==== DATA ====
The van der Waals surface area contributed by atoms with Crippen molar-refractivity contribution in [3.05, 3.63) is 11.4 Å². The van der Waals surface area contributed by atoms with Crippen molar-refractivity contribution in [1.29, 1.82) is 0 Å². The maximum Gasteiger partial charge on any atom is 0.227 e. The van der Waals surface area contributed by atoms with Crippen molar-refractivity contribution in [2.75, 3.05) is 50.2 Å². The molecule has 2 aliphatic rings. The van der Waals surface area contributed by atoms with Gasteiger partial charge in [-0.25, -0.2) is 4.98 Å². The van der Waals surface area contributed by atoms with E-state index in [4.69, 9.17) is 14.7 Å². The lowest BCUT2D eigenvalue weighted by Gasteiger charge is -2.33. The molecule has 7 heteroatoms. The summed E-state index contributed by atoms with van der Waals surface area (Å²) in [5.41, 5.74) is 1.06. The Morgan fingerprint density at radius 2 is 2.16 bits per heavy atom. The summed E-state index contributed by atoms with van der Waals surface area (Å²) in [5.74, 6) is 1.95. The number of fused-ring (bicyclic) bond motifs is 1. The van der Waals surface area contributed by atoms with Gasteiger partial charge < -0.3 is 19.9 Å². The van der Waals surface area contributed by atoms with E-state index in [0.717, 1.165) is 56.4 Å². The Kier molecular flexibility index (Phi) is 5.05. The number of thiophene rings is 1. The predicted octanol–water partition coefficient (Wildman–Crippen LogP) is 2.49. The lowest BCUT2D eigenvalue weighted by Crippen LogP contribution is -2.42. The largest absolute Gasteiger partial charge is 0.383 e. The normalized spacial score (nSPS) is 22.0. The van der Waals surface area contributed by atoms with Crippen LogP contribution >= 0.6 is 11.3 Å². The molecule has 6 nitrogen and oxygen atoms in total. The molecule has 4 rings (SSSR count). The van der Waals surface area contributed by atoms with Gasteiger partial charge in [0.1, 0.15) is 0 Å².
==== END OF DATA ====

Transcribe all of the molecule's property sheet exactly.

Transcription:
The van der Waals surface area contributed by atoms with Crippen molar-refractivity contribution in [3.05, 3.63) is 11.4 Å². The van der Waals surface area contributed by atoms with Crippen molar-refractivity contribution in [1.29, 1.82) is 0 Å². The maximum Gasteiger partial charge on any atom is 0.227 e. The van der Waals surface area contributed by atoms with Crippen molar-refractivity contribution in [2.75, 3.05) is 50.2 Å². The molecule has 2 aliphatic rings. The van der Waals surface area contributed by atoms with Gasteiger partial charge in [-0.25, -0.2) is 4.98 Å². The van der Waals surface area contributed by atoms with E-state index in [4.69, 9.17) is 14.7 Å². The lowest BCUT2D eigenvalue weighted by Gasteiger charge is -2.33. The molecule has 7 heteroatoms. The summed E-state index contributed by atoms with van der Waals surface area (Å²) in [5.41, 5.74) is 1.06. The Morgan fingerprint density at radius 2 is 2.16 bits per heavy atom. The summed E-state index contributed by atoms with van der Waals surface area (Å²) in [5.74, 6) is 1.95. The number of fused-ring (bicyclic) bond motifs is 1. The van der Waals surface area contributed by atoms with Gasteiger partial charge < -0.3 is 19.9 Å². The van der Waals surface area contributed by atoms with E-state index in [0.717, 1.165) is 56.4 Å². The Kier molecular flexibility index (Phi) is 5.05. The number of thiophene rings is 1. The predicted octanol–water partition coefficient (Wildman–Crippen LogP) is 2.49. The lowest BCUT2D eigenvalue weighted by Crippen LogP contribution is -2.42. The largest absolute Gasteiger partial charge is 0.383 e. The normalized spacial score (nSPS) is 22.0. The van der Waals surface area contributed by atoms with Crippen LogP contribution >= 0.6 is 11.3 Å². The molecule has 6 nitrogen and oxygen atoms in total. The molecule has 4 rings (SSSR count). The van der Waals surface area contributed by atoms with Gasteiger partial charge in [0.1, 0.15) is 0 Å².